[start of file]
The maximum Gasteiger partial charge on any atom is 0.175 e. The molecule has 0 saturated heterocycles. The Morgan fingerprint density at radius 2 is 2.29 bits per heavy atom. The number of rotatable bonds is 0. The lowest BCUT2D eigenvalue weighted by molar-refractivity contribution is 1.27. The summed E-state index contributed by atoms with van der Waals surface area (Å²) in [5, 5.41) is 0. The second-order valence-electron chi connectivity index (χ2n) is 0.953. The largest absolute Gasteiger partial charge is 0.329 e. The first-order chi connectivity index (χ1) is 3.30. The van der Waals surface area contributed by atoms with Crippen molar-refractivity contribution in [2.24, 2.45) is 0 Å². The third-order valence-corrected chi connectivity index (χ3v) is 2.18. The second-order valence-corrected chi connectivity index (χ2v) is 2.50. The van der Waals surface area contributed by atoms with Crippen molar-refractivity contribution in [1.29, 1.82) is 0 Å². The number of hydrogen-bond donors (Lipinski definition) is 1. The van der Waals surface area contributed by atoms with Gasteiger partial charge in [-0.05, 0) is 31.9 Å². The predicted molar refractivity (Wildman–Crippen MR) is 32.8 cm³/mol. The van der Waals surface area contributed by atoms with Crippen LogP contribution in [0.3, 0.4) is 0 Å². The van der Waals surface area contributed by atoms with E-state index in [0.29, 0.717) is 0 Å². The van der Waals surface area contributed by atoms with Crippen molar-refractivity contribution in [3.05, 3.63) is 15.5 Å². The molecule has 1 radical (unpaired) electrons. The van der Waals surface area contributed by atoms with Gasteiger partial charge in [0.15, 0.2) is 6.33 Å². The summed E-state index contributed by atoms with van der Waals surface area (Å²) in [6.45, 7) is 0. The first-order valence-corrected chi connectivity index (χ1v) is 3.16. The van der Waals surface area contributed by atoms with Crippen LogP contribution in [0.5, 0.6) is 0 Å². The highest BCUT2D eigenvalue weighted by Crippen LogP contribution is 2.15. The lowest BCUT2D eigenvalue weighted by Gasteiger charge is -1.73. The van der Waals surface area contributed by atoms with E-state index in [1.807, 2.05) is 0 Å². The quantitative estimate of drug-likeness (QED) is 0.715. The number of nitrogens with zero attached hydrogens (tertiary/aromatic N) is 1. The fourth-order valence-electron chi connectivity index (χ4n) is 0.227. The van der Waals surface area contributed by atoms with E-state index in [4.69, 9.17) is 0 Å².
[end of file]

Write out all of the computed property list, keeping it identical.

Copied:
The maximum Gasteiger partial charge on any atom is 0.175 e. The molecule has 0 saturated heterocycles. The Morgan fingerprint density at radius 2 is 2.29 bits per heavy atom. The number of rotatable bonds is 0. The lowest BCUT2D eigenvalue weighted by molar-refractivity contribution is 1.27. The summed E-state index contributed by atoms with van der Waals surface area (Å²) in [5, 5.41) is 0. The second-order valence-electron chi connectivity index (χ2n) is 0.953. The largest absolute Gasteiger partial charge is 0.329 e. The first-order chi connectivity index (χ1) is 3.30. The van der Waals surface area contributed by atoms with Crippen molar-refractivity contribution in [2.24, 2.45) is 0 Å². The third-order valence-corrected chi connectivity index (χ3v) is 2.18. The second-order valence-corrected chi connectivity index (χ2v) is 2.50. The van der Waals surface area contributed by atoms with Crippen molar-refractivity contribution in [1.29, 1.82) is 0 Å². The number of hydrogen-bond donors (Lipinski definition) is 1. The van der Waals surface area contributed by atoms with Gasteiger partial charge in [-0.05, 0) is 31.9 Å². The predicted molar refractivity (Wildman–Crippen MR) is 32.8 cm³/mol. The van der Waals surface area contributed by atoms with Crippen LogP contribution in [0.3, 0.4) is 0 Å². The van der Waals surface area contributed by atoms with E-state index in [0.29, 0.717) is 0 Å². The van der Waals surface area contributed by atoms with Crippen molar-refractivity contribution in [3.05, 3.63) is 15.5 Å². The molecule has 1 radical (unpaired) electrons. The van der Waals surface area contributed by atoms with Gasteiger partial charge in [0.15, 0.2) is 6.33 Å². The summed E-state index contributed by atoms with van der Waals surface area (Å²) in [6.45, 7) is 0. The first-order valence-corrected chi connectivity index (χ1v) is 3.16. The van der Waals surface area contributed by atoms with Crippen LogP contribution in [0.5, 0.6) is 0 Å². The highest BCUT2D eigenvalue weighted by Crippen LogP contribution is 2.15. The lowest BCUT2D eigenvalue weighted by Gasteiger charge is -1.73. The van der Waals surface area contributed by atoms with E-state index in [1.807, 2.05) is 0 Å². The quantitative estimate of drug-likeness (QED) is 0.715. The number of nitrogens with zero attached hydrogens (tertiary/aromatic N) is 1. The fourth-order valence-electron chi connectivity index (χ4n) is 0.227. The van der Waals surface area contributed by atoms with E-state index in [4.69, 9.17) is 0 Å².